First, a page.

Arden Vul

Or Maybe a Peacock . . .
flight of the harpyries

There were stinking feathers and blood everywhere, most of it Balthazar’s. Two of the harpies were savaging the mage, near enough to lifting him into the air where they could leisurely rip his guts out. She flung herself onto the slight young man and held him down, covering them both with the Mantle of Fenth, which the harpies could tear at all night if they wanted without doing much harm. She might have just given Balthazar the Mantle, but she wasn’t at all sure it would work for him, since she had claimed it with her own blood. Besides, he likely would have tried to keep it.

The wizard kept trying to struggle out from under her, reminding her of a bantam rooster, clucking and squalling to get back into the fight. With the harpy down blood-glued to his beard and eyebrows, the image was even more compelling. She actually laughed, in the middle of a battle.


The others were in the fray by then. The Elves were taking a heavy toll on the harpies with their bows, and Wick-Trimmer was … riding one of them, stabbing at it like a lunatic with Doffy’s sword, as it tried to turn its claws on him. They flapped and fluttered and crashed to the ground in a flurry of dust and feathers, like dirty snow. Ulv had been visibly dangerous, threatening — a great barking bitch of a woman — but that quiet little goblin, the former slave, had murder in his heart, and he guarded that hatred like a treasure. He was scary.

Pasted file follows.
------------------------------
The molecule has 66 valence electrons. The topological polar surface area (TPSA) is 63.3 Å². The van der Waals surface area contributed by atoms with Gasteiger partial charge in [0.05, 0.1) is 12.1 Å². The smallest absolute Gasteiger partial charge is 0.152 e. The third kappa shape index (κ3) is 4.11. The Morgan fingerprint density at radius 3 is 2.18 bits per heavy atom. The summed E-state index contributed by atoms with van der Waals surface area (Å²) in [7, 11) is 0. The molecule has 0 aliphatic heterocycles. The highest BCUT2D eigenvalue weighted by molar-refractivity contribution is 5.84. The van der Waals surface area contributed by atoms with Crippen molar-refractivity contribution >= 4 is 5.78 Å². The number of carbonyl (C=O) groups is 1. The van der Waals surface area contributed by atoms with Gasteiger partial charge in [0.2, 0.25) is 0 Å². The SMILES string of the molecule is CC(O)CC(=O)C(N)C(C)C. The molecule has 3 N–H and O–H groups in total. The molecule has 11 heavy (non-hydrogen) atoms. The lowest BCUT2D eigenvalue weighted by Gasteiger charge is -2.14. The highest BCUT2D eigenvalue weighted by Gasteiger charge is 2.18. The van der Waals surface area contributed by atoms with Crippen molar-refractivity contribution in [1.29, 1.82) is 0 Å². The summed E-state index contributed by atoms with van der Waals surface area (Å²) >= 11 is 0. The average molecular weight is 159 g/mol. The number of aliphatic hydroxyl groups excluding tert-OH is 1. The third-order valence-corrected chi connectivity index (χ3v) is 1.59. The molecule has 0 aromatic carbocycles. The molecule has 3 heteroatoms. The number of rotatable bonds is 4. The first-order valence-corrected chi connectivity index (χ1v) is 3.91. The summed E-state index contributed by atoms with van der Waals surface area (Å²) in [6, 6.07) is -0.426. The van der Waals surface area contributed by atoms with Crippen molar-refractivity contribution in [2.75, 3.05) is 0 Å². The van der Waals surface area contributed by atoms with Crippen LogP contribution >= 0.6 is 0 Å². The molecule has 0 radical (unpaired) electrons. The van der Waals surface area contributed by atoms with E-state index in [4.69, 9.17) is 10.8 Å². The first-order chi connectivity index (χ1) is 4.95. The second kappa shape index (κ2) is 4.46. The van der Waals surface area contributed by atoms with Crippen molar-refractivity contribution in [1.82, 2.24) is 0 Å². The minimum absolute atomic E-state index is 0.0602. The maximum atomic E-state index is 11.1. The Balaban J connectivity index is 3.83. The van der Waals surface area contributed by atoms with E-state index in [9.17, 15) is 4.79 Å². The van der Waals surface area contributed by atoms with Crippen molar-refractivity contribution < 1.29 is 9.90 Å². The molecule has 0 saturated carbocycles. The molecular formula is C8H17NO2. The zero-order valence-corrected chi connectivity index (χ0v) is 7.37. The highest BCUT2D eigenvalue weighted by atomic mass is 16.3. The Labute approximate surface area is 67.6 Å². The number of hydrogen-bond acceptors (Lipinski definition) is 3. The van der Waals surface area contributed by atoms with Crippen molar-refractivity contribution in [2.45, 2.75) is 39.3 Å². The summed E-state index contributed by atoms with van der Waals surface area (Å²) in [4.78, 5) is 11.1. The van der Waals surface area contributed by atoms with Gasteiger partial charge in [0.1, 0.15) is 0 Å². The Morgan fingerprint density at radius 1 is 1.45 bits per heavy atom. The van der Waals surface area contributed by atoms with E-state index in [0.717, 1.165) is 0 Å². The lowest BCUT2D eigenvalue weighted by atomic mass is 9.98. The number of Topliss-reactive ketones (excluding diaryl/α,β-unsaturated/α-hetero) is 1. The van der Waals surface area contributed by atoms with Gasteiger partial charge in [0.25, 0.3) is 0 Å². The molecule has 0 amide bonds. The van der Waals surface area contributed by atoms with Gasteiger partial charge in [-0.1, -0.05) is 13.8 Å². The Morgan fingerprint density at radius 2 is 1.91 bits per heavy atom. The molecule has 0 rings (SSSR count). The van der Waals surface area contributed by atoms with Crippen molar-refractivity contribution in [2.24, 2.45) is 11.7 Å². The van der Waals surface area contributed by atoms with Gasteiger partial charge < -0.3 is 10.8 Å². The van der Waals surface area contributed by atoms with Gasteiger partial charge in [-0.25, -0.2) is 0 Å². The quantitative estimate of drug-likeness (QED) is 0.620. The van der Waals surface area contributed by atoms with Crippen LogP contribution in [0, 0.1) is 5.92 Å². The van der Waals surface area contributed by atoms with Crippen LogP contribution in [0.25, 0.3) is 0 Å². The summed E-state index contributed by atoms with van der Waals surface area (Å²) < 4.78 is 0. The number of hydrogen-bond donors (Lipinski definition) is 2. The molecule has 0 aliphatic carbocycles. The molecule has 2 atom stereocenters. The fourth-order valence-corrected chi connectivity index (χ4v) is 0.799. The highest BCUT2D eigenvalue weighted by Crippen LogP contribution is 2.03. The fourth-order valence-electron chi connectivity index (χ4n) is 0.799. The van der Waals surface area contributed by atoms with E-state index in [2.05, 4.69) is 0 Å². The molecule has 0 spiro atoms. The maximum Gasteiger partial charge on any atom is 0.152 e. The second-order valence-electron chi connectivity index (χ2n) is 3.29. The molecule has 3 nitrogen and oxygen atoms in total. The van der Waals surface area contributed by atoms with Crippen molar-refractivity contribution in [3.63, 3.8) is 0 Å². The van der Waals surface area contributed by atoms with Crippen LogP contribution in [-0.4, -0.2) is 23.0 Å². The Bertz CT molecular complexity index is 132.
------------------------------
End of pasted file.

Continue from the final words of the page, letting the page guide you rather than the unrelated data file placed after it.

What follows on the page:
He would have made a good Black Lotus.

Back in the White Metal Room
You're not the only one who can do something stupid, wizard!

Smantha padded down the tunnel barefoot. It was the only way she could match Callista’s quiet steps, though the older woman was wearing sandals. She kept her short bow in her hands with an arrow nocked. She was to stay back in the tunnel, hidden, while Callista entered the white metal chamber on some mission. If a tall, pale-haired woman wearing orange entered the chamber, Smantha was to shoot her in the leg on sight.

“Watch her. She’s fast,” Callista had said. “Faster than me, and I can dodge an arrow if I know it’s coming.” Smantha hadn’t believed that, until the woman had done it, twice, back in what her group called the Hall of Judgement. The second time she snatched the arrow out of the air like a snake striking.

Smantha waited in the darkness back beyond the chamber’s light. Callista was well-lit inside the chamber, examining a large glass tube with a person in it. Sort of a person, anyway. It was thin, and withered, the color and texture of a fresh parsnip. Callista tapped on the glass with the mad Druid’s club. In the stone corridor her voice carried clearly.

“Speak, Spoke. Which one should I release?” Tap, tap. “Which one would make a trustworthy source of information?” Tap, tap. “Perhaps even an ally?” Tap, tap. “I know you can do this. You chose me, after all.”

The tapping became a little more insistent as she moved from tube to tube. “I already released the Rudish-va woman. She was evil – I’m sure of that. To restore the balance, I should release a good one, shouldn’t I?”